As an NBCC book critic, there are things I do before critiquing a book: I read the book; I try to hear the author speak or read his or her own work; and I try to rest my opinions of the scope and intention of the published work…rest assured published author, I proceed with caution, care, and respect for you…because YOU have published a book, no easy feat itself. But what should you expect from your assigned publicist?
Expect nothing. If you depend solely on your publisher’s publicist to help your book gain exposure, well, don’t. My recent attempt to try to obtain the thinnest of information about a forthcoming author and his book was met with fairly unresponsive emails for the author’s publicist, someone explicitly named as the person of contact on the Advanced Reader’s Copy I received. Often it seemed my emails were skimmed, responded to hurriedly, or not understood at all. The odd responses I received to my simple question (“does your author have any events in [UNNAMED LOCATION] that are NOT listed on his website?”) reinforced my belief that you, dear author, should take care to promote yourself. Your publicist could be: underpaid, overworked, not reading emails carefully, inexperienced, busy with their 4th of July preparations (I got an “out of office” reply on July 1 preceding the July 4 holiday) or suspiciously, not as interested in the sale of your book as you are. I’m not saying all publicists are not paying attention…but some, unfortunately, fall into this category. (Apologies to those of you doing your job brilliantly).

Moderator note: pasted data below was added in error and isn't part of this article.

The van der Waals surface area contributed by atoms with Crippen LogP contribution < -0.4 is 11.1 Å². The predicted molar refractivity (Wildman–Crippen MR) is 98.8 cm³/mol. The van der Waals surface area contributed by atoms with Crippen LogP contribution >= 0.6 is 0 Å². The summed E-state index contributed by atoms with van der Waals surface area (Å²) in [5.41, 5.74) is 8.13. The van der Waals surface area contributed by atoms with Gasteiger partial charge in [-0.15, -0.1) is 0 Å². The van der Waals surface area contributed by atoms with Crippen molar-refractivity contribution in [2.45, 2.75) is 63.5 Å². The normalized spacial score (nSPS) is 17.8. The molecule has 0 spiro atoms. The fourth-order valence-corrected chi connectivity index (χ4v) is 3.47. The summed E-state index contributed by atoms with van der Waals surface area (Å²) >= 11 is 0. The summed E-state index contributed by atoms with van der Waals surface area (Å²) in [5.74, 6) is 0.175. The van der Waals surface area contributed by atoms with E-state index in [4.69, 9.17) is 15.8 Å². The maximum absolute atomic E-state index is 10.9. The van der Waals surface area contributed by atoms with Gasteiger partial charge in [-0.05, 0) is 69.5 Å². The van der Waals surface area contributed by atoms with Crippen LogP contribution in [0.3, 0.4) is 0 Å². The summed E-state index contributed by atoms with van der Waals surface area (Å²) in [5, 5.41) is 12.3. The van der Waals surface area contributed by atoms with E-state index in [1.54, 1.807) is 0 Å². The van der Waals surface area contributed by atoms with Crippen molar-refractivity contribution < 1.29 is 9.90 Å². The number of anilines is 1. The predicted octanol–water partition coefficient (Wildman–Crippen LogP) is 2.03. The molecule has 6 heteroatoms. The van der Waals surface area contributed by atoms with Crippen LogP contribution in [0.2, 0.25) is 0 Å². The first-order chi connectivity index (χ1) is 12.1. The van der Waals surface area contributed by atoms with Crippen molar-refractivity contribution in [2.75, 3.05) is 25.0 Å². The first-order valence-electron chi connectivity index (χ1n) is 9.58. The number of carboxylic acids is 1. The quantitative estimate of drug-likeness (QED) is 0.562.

Besides writing your book, the most important draft is that of your promotion plan. This could include anything from a follow up children’s book of your novel, a book club guide, or a kick ass website, blog included. You could also start a nonprofit, participate in panels, teach a class, write a column, anything that will keep your readers interested in you and your next book (you do have a next book, right? That should be in your promotion plan, too). And if you do blog or Facebook or Twitter, (which you should; eBook sales grew a whopping 164% from 2009 to 2010 so your book and your name should be omnipresent on the web) please don’t stop as soon as your book tour begins; your book sales will decline just as quickly as your interest in yourself. In other words, if you are not interested in yourself and your publicist is queuing up at the barbeque or the Martha’s Vineyard Ferry, your book will die dusty upon the sale table at your nearest Barnes and Noble or drop precipitously from eBook enigma to digital death.